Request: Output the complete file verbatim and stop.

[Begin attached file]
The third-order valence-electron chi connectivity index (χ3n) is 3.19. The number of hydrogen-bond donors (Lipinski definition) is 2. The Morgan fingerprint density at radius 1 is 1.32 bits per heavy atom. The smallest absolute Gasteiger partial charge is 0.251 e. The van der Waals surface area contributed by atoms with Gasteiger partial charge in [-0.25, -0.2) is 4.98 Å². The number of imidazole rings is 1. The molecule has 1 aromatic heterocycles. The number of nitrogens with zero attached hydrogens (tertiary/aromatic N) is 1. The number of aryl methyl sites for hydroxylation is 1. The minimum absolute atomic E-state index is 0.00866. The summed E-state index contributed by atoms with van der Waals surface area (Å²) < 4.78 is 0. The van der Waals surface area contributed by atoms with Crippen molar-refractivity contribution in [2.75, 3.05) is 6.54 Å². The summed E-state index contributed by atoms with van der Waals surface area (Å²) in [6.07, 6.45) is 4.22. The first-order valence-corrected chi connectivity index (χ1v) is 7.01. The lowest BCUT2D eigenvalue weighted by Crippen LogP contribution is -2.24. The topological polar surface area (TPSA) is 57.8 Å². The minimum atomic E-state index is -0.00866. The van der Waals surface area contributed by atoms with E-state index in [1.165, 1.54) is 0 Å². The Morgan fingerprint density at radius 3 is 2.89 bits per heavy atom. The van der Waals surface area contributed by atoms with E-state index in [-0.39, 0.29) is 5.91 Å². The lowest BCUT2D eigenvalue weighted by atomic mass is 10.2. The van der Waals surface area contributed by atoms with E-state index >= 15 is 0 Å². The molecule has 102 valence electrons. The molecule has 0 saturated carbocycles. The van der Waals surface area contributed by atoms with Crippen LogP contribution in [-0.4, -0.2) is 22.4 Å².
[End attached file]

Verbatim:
The third-order valence-electron chi connectivity index (χ3n) is 3.19. The number of hydrogen-bond donors (Lipinski definition) is 2. The Morgan fingerprint density at radius 1 is 1.32 bits per heavy atom. The smallest absolute Gasteiger partial charge is 0.251 e. The van der Waals surface area contributed by atoms with Gasteiger partial charge in [-0.25, -0.2) is 4.98 Å². The number of imidazole rings is 1. The molecule has 1 aromatic heterocycles. The number of nitrogens with zero attached hydrogens (tertiary/aromatic N) is 1. The number of aryl methyl sites for hydroxylation is 1. The minimum absolute atomic E-state index is 0.00866. The summed E-state index contributed by atoms with van der Waals surface area (Å²) < 4.78 is 0. The van der Waals surface area contributed by atoms with Crippen molar-refractivity contribution in [2.75, 3.05) is 6.54 Å². The summed E-state index contributed by atoms with van der Waals surface area (Å²) in [6.07, 6.45) is 4.22. The first-order valence-corrected chi connectivity index (χ1v) is 7.01. The lowest BCUT2D eigenvalue weighted by Crippen LogP contribution is -2.24. The topological polar surface area (TPSA) is 57.8 Å². The minimum atomic E-state index is -0.00866. The van der Waals surface area contributed by atoms with E-state index in [1.165, 1.54) is 0 Å². The Morgan fingerprint density at radius 3 is 2.89 bits per heavy atom. The van der Waals surface area contributed by atoms with E-state index in [-0.39, 0.29) is 5.91 Å². The lowest BCUT2D eigenvalue weighted by atomic mass is 10.2. The van der Waals surface area contributed by atoms with E-state index >= 15 is 0 Å². The molecule has 102 valence electrons. The molecule has 0 saturated carbocycles. The van der Waals surface area contributed by atoms with Crippen LogP contribution in [-0.4, -0.2) is 22.4 Å².